Ancient Monuments

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Wade Hall moated site

A Scheduled Monument in North Cove, Suffolk

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Coordinates

Latitude: 52.4551 / 52°27'18"N

Longitude: 1.6374 / 1°38'14"E

OS Eastings: 647229.456443

OS Northings: 290346.86324

OS Grid: TM472903

Mapcode National: GBR YTR.0SG

Mapcode Global: VHM6L.BKH9

Entry Name: Wade Hall moated site

Scheduled Date: 21 January 1999

Source: Historic England

Source ID: 1018332

English Heritage Legacy ID: 30550

County: Suffolk

Civil Parish: North Cove

Traditional County: Suffolk

Lieutenancy Area (Ceremonial County): Suffolk

Church of England Parish: North Cove St Botolph

Church of England Diocese: St.Edmundsbury and Ipswich

Details

The monument includes a moated manorial site located some 850m to the south of
the River Waveney on the edge of the marshland bordering the river. The moat,
which ranges in width between 15m and 20m, is water-filled on the north side
and elsewhere, although partly silted, remains open to a depth of up to 2.5m
and is seasonally wet. It surrounds an ovoid central platform with maximum
dimensions of 65m east-west by 48m, raised up to 0.5m above the prevailing
ground level and with the spread remains of an internal bank standing to a
height of about 0.5m above this around the southern and eastern edge. On the
western edge of the platform there is an earthen mound measuring approximately
13m in length north-south by 9m and standing to a height of up to 2m which may
have supported a tower. A depression approximately 1m deep, which extends back
from the inner edge of the moat on the south side is considered to be a later
quarry pit, and immediately to the east of this the moat is crossed by a
narrow earthen causeway which is probably not an original feature. A short
outward projection from the moat on the north east side marks the opening of a
former outlet channel. Fragments of medieval clay roof tile, including glazed
ridge tile, observed on the surface of the interior provided evidence for the
medieval manor house which once stood there, and fragments of pottery dated to
the 13th century were found during cleaning of the northern part of the moat.
Occupation of the moated site probably ended around the beginning of the 17th
century, when the present Wade Hall, which stands immediately to the south of
the moat was built. The present hall is not included in the schedulling.

The manor of Wathe or Wade Hall was held in the mid 12th century by Robert
Watheby of Cumberland, in the 13th by the Jernegan family, and in the second
quarter of the 16th century by William Rede.

Part of a shed which stands on the outer edge of the moat's west side and
which extends within the area of protection, and fencing around the outer edge
of the moat are excluded from the scheduling, although the ground beneath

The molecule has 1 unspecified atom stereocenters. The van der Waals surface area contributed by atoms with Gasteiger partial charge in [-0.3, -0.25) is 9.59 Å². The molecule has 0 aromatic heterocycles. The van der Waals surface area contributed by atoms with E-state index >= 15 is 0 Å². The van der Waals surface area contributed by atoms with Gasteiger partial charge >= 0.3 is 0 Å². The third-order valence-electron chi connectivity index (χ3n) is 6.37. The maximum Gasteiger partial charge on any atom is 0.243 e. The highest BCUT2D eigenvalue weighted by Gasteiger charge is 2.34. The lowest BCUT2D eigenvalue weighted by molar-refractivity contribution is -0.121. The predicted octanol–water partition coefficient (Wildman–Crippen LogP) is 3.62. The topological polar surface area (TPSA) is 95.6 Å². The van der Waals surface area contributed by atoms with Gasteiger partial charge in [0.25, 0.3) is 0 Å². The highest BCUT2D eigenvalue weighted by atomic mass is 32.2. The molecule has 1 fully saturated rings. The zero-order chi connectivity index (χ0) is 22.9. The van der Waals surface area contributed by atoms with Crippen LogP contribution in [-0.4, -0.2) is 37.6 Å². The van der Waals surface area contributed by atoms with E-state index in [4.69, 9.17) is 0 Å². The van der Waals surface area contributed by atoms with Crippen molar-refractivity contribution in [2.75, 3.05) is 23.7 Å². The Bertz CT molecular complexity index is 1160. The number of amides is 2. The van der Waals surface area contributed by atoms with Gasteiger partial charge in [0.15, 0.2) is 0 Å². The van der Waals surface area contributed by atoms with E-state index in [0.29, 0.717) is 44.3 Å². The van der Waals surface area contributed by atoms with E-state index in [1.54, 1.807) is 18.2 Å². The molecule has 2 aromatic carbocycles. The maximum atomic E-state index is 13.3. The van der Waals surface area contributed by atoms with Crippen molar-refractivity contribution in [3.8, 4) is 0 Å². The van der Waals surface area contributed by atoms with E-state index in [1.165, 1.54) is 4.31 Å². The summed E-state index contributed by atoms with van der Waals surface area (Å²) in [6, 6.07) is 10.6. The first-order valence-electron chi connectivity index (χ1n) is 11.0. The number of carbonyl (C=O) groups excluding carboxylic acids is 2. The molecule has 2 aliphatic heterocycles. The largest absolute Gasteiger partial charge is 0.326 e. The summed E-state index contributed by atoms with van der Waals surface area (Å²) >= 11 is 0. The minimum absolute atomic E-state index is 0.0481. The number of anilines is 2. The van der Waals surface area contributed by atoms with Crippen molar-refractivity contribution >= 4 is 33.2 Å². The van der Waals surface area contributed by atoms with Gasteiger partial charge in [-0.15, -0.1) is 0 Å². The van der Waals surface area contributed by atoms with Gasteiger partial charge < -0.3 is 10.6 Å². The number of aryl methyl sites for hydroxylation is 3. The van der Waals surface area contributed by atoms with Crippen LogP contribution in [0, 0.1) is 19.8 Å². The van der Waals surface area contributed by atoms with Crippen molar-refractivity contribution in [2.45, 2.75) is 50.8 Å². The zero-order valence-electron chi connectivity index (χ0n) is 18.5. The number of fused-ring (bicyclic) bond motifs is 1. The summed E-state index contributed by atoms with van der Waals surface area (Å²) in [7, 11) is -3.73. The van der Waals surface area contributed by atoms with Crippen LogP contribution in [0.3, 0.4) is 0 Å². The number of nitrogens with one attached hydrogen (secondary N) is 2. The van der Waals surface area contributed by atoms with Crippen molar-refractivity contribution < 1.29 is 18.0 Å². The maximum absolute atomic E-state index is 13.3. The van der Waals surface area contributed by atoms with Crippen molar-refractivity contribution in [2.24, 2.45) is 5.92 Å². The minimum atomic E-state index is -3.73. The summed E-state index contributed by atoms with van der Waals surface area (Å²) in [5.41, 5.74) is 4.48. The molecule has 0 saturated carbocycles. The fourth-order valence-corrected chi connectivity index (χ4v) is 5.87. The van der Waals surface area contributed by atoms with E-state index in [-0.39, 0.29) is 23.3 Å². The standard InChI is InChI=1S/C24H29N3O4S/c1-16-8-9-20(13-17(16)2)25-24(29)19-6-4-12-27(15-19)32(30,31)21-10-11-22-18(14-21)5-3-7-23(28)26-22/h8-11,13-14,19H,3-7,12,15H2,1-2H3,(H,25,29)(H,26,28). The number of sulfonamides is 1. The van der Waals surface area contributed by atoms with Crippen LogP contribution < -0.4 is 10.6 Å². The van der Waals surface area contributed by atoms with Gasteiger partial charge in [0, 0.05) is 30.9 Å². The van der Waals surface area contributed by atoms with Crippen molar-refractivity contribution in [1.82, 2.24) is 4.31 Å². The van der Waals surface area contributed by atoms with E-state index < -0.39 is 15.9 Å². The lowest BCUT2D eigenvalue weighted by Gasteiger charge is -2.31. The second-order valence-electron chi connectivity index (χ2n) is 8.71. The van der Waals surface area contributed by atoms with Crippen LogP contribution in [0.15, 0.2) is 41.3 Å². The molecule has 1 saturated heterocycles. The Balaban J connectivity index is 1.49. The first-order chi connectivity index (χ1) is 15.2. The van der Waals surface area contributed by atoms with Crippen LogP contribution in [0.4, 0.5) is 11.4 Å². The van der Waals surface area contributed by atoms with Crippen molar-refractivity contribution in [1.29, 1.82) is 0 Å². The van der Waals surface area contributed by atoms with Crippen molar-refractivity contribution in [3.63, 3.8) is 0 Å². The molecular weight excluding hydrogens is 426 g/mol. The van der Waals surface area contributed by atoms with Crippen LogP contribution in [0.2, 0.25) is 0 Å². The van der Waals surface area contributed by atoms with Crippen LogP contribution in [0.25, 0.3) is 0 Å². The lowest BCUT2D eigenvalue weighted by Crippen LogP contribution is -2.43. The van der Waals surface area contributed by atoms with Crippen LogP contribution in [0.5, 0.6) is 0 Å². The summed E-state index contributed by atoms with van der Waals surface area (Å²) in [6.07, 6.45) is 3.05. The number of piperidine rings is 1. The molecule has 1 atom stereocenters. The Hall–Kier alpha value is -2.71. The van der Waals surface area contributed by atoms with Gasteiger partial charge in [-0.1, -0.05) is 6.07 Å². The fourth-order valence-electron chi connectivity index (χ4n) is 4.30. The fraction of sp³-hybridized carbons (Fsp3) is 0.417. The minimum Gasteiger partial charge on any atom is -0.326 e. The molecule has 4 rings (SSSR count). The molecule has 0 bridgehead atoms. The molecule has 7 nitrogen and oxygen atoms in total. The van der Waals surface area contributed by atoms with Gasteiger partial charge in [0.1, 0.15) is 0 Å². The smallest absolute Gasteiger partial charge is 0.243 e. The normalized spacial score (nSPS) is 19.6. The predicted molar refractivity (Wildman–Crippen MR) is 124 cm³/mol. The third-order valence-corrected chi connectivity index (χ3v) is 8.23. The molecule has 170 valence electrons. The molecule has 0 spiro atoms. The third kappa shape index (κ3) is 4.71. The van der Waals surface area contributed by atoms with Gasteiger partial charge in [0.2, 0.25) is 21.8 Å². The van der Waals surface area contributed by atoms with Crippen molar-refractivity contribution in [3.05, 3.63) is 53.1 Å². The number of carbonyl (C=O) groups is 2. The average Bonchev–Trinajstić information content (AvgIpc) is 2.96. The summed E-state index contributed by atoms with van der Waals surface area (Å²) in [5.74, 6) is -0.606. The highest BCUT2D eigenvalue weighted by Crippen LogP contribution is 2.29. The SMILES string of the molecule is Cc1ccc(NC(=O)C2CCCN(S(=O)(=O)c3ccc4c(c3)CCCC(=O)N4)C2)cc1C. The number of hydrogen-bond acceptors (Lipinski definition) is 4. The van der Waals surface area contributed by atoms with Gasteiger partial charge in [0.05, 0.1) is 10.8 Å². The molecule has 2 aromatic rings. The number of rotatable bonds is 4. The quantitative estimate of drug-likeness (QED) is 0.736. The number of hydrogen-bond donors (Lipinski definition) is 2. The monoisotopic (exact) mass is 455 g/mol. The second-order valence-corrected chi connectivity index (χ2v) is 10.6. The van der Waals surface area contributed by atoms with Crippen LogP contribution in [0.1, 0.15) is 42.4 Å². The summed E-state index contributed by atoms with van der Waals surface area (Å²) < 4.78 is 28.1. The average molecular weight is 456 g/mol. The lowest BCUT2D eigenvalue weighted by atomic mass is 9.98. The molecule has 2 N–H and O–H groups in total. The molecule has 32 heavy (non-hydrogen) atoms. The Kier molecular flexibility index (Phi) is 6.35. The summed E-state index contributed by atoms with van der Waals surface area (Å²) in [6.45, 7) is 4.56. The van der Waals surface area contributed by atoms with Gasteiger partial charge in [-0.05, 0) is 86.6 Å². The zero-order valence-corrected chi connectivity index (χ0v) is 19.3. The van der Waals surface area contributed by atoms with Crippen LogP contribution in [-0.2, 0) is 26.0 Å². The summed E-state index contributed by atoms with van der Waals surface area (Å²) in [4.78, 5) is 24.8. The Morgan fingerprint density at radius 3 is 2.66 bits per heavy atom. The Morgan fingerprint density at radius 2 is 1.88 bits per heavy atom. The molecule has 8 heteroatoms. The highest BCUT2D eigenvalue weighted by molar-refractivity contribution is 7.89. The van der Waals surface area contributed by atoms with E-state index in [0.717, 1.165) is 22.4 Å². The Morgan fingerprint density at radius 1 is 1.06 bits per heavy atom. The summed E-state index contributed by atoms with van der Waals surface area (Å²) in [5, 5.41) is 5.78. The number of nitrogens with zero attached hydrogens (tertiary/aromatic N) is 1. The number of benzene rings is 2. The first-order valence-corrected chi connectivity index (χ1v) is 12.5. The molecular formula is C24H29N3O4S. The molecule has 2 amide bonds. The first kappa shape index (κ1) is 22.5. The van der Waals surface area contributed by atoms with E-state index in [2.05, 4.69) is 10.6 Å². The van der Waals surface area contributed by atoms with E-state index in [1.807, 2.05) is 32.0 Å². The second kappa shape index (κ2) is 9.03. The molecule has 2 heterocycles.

these features is included.

MAP EXTRACT
The site of the monument is shown on the attached map extract.
It includes a 2 metre boundary around the archaeological features,
considered to be essential for the monument's support and preservation.

Source: Historic England

Reasons for Scheduling

Around 6,000 moated sites are known in England. They consist of wide ditches,
often or seasonally water-filled, partly or completely enclosing one or more
islands of dry ground on which stood domestic or religious buildings. In some
cases the islands were used for horticulture. The majority of moated sites
served as prestigious aristocratic and seigneurial residences with the
provision of a moat intended as a status symbol rather than a practical
military defence. The peak period during which moated sites were built was
between about 1250 and 1350 and by far the greatest concentration lies in
central and eastern parts of England. However, moated sites were built
throughout the medieval period, are widely scattered throughout England and
exhibit a high level of diversity in their forms and sizes. They form a
significant class of medieval monument and are important for the understanding
of the distribution of wealth and status in the countryside. Many examples
provide conditions favourable to the survival of organic remains.

Wade Hall moated site is unusual in plan and survives well, with the remains
of a variety of original features. The moat, central platform and associated
earthworks will contain archaeological information relating to the
construction and occupation of the site during the medieval period, and
evidence for the medieval manor house will survive below the ground surface.
Organic materials, including evidence for the local environment in the past is
also likely to be preserved in waterlogged deposits in the moat, and buried
soils beneath the raised central platform may also retain evidence for earlier
land use, predating the construction of the moat.

Source: Historic England

Sources

Books and journals
The Victoria History of the County of Suffolk: Volume I, (1911), 590

Source: Historic England

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